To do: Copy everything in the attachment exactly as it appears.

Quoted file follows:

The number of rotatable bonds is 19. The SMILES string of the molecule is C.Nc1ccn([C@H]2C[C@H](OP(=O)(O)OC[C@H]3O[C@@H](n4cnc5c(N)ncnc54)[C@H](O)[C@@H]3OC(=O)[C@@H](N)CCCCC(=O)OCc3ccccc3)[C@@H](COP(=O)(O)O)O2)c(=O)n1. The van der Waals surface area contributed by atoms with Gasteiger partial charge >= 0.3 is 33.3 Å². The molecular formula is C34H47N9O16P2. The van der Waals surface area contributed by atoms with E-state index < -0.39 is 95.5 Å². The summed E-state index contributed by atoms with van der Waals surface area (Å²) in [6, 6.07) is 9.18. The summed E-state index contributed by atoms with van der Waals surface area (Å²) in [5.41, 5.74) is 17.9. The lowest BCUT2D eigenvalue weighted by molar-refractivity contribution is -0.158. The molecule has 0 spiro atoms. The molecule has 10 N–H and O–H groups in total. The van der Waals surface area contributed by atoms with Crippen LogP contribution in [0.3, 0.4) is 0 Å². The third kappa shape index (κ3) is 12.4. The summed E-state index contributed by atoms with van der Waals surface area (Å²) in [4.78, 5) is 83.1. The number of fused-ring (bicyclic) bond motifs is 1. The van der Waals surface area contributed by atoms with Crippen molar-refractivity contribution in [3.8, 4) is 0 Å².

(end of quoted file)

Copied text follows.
The number of rotatable bonds is 19. The SMILES string of the molecule is C.Nc1ccn([C@H]2C[C@H](OP(=O)(O)OC[C@H]3O[C@@H](n4cnc5c(N)ncnc54)[C@H](O)[C@@H]3OC(=O)[C@@H](N)CCCCC(=O)OCc3ccccc3)[C@@H](COP(=O)(O)O)O2)c(=O)n1. The van der Waals surface area contributed by atoms with Gasteiger partial charge >= 0.3 is 33.3 Å². The molecular formula is C34H47N9O16P2. The van der Waals surface area contributed by atoms with E-state index < -0.39 is 95.5 Å². The summed E-state index contributed by atoms with van der Waals surface area (Å²) in [6, 6.07) is 9.18. The summed E-state index contributed by atoms with van der Waals surface area (Å²) in [5.41, 5.74) is 17.9. The lowest BCUT2D eigenvalue weighted by molar-refractivity contribution is -0.158. The molecule has 0 spiro atoms. The molecule has 10 N–H and O–H groups in total. The van der Waals surface area contributed by atoms with Crippen LogP contribution in [0.3, 0.4) is 0 Å². The third kappa shape index (κ3) is 12.4. The summed E-state index contributed by atoms with van der Waals surface area (Å²) in [4.78, 5) is 83.1. The number of fused-ring (bicyclic) bond motifs is 1. The van der Waals surface area contributed by atoms with Crippen molar-refractivity contribution in [3.8, 4) is 0 Å².